How Dare You Poop On Your Dog Walk!

How Dare You Poop On Your Dog Walk!

Like every apartment dwelling dog owner on planet earth, we walk our dogs four times a day because the alternative is unthinkable. Nobody wants to live in a toilet. Tons of trekking about is the byproduct of having dogs in a city. It’s a non-negotiable activity. So, being surprised or upset by poop is not reasonable. But I was surprised and upset, so there you are. Here’s what happened.

For the past 6 years I’ve been using this time to make art, mostly photos, some video. You can see it all on Instagram. Yesterday we are bopping along, and I see some pill bugs on the pavement. While that’s a pretty common bug, I don’t actually come across them very often. A few years back I made a video where the bugs were the eyes. They start out rolled up and then unfurl and walk away, changing the shape of the face. It’s fun. I wanted to do it again.

So, I collect three bugs, two for starring roles and an understudy in case I drop one. I now need to acquire a stick to become the mouth and something to be a nose. Let me make my physical situation crystal clear. I am holding two dog leashes in one hand. I am holding three pill bugs in another. They are on the move. I keep trying to push them back into my hand and they keep hurrying off towards my fingers and wrist, so I clamp my fingers into a fist. That’s both hands in use. I only have two. I also need to find a stick. Feather decides now is when she wants to poop. It’s not a reasonable response but I feel so angry. I take it personally. If it was holding anything else, I could just throw it in my bag. But I can’t do that with living creatures. And I don’t want to detain them any longer than necessary. I do respect them.

I wait for Feather to finish and somehow collect the poop while holding the squirming bugs and manage to tie the bag off. Now I need to carry that as well until we can find a trash can. So, leashes and poop bag in one hand, bugs in the other. Despite it all I am still scanning every bush for dark sticks.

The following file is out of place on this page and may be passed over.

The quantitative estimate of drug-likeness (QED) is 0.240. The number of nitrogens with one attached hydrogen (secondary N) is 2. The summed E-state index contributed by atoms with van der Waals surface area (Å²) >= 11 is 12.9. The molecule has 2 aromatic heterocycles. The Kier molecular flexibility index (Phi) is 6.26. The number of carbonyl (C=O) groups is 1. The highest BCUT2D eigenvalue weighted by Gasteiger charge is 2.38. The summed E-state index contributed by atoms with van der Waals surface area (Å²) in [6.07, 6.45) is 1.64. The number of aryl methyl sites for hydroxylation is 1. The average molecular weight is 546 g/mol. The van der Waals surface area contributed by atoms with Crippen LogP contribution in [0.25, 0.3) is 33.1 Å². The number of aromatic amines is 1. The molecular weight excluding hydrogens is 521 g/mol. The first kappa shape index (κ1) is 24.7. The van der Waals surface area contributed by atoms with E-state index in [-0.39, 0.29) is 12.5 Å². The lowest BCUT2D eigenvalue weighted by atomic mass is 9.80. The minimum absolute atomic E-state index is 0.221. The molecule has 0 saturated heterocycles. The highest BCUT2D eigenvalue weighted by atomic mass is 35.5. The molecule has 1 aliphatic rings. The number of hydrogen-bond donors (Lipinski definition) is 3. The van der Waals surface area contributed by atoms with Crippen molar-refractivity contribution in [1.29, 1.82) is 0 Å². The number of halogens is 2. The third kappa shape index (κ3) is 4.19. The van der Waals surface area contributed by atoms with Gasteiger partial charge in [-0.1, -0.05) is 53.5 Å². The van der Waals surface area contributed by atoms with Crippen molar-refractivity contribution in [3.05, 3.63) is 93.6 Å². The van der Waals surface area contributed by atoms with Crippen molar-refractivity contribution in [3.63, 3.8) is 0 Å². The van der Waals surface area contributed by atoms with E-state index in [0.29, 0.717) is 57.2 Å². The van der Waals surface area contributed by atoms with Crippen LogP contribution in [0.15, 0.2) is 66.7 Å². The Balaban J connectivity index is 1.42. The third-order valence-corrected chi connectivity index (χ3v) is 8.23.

I know all the dark stick trees and bushes and I am not seeing any. You probably don’t think about this, but most sticks have a kind of medium tone and so does pavement. Since you need contrast, dark is best. I’m scanning around like crazy for a trash can and a dark stick and I am agitated. All the bins are put away and all the sticks are blond. I’m fuming.

Story of my life. Nothing at all is abnormal or wrong but I’ve concocted a scenario to feel stress anyway. It’s almost like I enjoy feeling stress. Hmmm….

OMG! Mulch! Mulch is on the dark side and you can usually find a narrow bit to function as a stick or more accurately a mouth shaped “line” I set the poop bag down and grab a few pieces. Then we finally locate a bin and now I only need to scout a good piece of pavement.

It comes out great! You can see the video on my Instagram (latest post), including finding the bugs. I don’t include the poop bag. You’re welcome. I did consider it.

Despite wanting to feel good every second of every minute, I like my process. I like the randomness. I like the obstacles. They guarantee a novelty that intellect cannot provide.

What Difference Does It Make?

What Difference Does It Make?

What Difference Does It Make? Does your mind ever ask you this? 

Do you look down at your art and hear this phrase ping ponging through the corridors of thought? 

Poor little piece of art, are you really asking it to solve the world’s problems in order to justify its existence?

Are you asking it to solve all of your problems to justify its existence?

That is not what it is for!

What a heavy load to put on a humble impulse. 

Would you ask an egg to support a skyscraper?

The Difference is this: did you jump off a balcony? Did you break all your plates? Did you ruin a friendship? No? That’s the difference. Life is hard and art is necessary to make it bearable.

A little pleasure, a little hope, a little alchemy to transform the ugly to beauty.

An outcome does not have to be concrete and permanent. It can merely be the lack of defeat.

My Cool Friend

My Cool Friend